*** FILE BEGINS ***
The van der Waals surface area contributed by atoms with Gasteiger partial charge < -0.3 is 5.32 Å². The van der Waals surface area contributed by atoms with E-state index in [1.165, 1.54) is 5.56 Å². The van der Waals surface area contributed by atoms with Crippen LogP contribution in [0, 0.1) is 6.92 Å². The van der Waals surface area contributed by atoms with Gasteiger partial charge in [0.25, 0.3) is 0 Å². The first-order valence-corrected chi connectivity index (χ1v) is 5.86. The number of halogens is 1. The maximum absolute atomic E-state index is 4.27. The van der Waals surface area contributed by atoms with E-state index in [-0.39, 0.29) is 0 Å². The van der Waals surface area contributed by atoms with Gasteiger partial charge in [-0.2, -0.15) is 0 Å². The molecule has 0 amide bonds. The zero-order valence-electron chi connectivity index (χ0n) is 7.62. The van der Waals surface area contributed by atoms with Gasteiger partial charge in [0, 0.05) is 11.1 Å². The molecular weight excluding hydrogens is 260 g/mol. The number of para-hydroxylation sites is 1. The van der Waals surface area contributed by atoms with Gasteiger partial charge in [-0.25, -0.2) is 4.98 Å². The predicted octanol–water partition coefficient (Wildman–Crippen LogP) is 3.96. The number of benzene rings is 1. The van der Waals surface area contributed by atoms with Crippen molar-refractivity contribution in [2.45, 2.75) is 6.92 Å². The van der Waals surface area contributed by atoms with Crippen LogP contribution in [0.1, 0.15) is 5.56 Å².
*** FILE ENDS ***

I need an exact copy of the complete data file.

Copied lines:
The van der Waals surface area contributed by atoms with Gasteiger partial charge < -0.3 is 5.32 Å². The van der Waals surface area contributed by atoms with E-state index in [1.165, 1.54) is 5.56 Å². The van der Waals surface area contributed by atoms with Crippen LogP contribution in [0, 0.1) is 6.92 Å². The van der Waals surface area contributed by atoms with Gasteiger partial charge in [0.25, 0.3) is 0 Å². The first-order valence-corrected chi connectivity index (χ1v) is 5.86. The number of halogens is 1. The maximum absolute atomic E-state index is 4.27. The van der Waals surface area contributed by atoms with E-state index in [-0.39, 0.29) is 0 Å². The van der Waals surface area contributed by atoms with Gasteiger partial charge in [-0.2, -0.15) is 0 Å². The molecule has 0 amide bonds. The zero-order valence-electron chi connectivity index (χ0n) is 7.62. The van der Waals surface area contributed by atoms with Gasteiger partial charge in [0, 0.05) is 11.1 Å². The molecular weight excluding hydrogens is 260 g/mol. The number of para-hydroxylation sites is 1. The van der Waals surface area contributed by atoms with Gasteiger partial charge in [-0.25, -0.2) is 4.98 Å². The predicted octanol–water partition coefficient (Wildman–Crippen LogP) is 3.96. The number of benzene rings is 1. The van der Waals surface area contributed by atoms with Crippen molar-refractivity contribution in [2.45, 2.75) is 6.92 Å². The van der Waals surface area contributed by atoms with Crippen LogP contribution in [0.1, 0.15) is 5.56 Å².